Discovery Channel’s widely successful reality show “Alaska: The Last Frontier” (2.7 million viewers per episode) features three generations of the Kilcher family who live off the land that Yule Kilcher homesteaded over 80 years ago. The Kilcher family resides and lives off of their 640 acre homestead, just outside of Homer, Alaska. There are many episodes that feature the family either hunting, fishing, cattle driving (using horses) cattle rearing, or range riding, making the show appealing to a wide variety of t.v. viewers.
So why is FillyGirl writing about Alaska: The Last Frontier? Because we have burning questions that have gone unanswered. For example, why does Atz spend his whole summer in a tiny cabin, away from his family, range riding on his horses, for his brother Otto’s cattle? Why doesn’t he have his own cattle? How did he become the cowboy in the family? The answers should be simple, but when you look at the facts, they just aren’t. The cattle ranch hierarchy/structure that we are familiar with, just doesn’t seem to work here. If you watch the show, you’ll note the following: Atz consistently, and perhaps overly, refers to the cattle as “Otto’s cattle.” As opposed to just saying “the cattle,” it’s almost as if he’s jealous or bitter about it. Perhaps their father left the cattle exclusively to Otto? Did they both have the chance to invest and start in the cattle business, but only Otto was willing to take the risk? The point is, they don’t share or co-own the cattle. You’ll also note that there are probably only 50-70 heads in the herd. That means this isn’t a “big business” and in fact, Otto claims they just use the beef from the cattle to either barter with or eat. Why is this important? Because in the typical cattle ranch hierarchy, you’ve got the ranch owner who pays a ranch foreman (if the owner doesn’t oversee the daily activities himself), and ranch hands (cowhands) to work his land and tend to his cattle. One would think the arrangement between Atz and his brother Otto is simple- Otto probably pays Atz to fend off bears, rescue cows stuck in the mud, castrate and tag calfs, and look after the overall well being of his cattle. But if Otto isn’t making money off his cattle, where does he get the means to pay Atz? Not to mention the money to pay for all the fuel his tractors, bull dozers, quad bikes, chain saws, snow mobiles, and a river barge (that he once used to move cattle) consume. Oh, and let’s not forget his generator that seems to operate for over half the year, with diesel in Alaska costing about $4 a gallon. He wasn’t always a rich t.v. star, so where did the money used to come from?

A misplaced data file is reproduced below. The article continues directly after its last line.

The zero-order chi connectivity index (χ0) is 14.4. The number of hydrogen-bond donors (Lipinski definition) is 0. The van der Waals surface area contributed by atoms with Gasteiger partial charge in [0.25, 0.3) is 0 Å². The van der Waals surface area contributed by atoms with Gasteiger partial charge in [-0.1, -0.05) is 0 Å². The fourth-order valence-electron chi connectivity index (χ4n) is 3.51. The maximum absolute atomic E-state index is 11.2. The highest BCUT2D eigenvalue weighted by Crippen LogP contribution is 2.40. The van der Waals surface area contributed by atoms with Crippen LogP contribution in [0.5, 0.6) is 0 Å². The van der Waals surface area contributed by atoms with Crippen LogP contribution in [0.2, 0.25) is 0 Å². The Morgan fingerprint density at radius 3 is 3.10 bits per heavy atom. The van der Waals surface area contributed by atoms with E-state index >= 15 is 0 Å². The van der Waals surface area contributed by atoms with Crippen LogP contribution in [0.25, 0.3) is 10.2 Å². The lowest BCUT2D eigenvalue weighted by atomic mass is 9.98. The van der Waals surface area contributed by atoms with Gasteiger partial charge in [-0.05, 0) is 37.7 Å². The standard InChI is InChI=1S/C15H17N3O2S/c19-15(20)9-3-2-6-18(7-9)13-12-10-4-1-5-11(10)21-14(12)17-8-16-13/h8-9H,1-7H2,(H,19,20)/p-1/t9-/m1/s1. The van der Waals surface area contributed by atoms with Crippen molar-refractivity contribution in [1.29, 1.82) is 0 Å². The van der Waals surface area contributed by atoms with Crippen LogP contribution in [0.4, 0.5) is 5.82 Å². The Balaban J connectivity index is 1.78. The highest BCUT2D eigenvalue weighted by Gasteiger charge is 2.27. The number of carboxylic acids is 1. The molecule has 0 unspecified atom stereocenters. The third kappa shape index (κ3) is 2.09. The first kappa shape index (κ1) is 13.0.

Between the success of the show, his famous daughter (singer Jewel), and all his other activities like songwriting, recording artist, entertainer at private parties, and more (you can read everything he does at www.Atzkilcher.com) Atz may not need money now. But maybe he once did, and it still doesn’t explain why he would make the sacrifice to live alone at the Head of the Bay all summer long. Unless, of course, it’s not a sacrifice and he’s happy to escape the close-knit family for a while. His bio says he writes songs and weaves his baskets while there, but why do all of this for Otto? He could live in solitude a couple of months out of the year at the Head of the Bay, and not have to endure the rigorous life of a range rider (he’s no spring chicken as he’s the eldest of 8 children). Is it simply because he’s the oldest Kilcher living on the homestead? That would make sense if they were “family/community” cows, but they’re not. How did Atz become the cowboy of the family anyway? Why doesn’t he rear his own cows or at least partner with Otto? Why did it take Otto 10 years to introduce a new bull (from the lower 48 states) to his herd?
The more we learn about the show, like the fact that Eivin (Otto’s son) admits to using electricity from the power company, the more questions we have. I mean, Discovery Channel describes the show as a family living “off the grid.” I hope this doesn’t turn into another “Bear Grills controversy” (another show that was produced by the Discovery Channel). Not to worry, either way, we’ll keep watching for all the cattle and horse scenes. Plus, that Otto is one funny guy!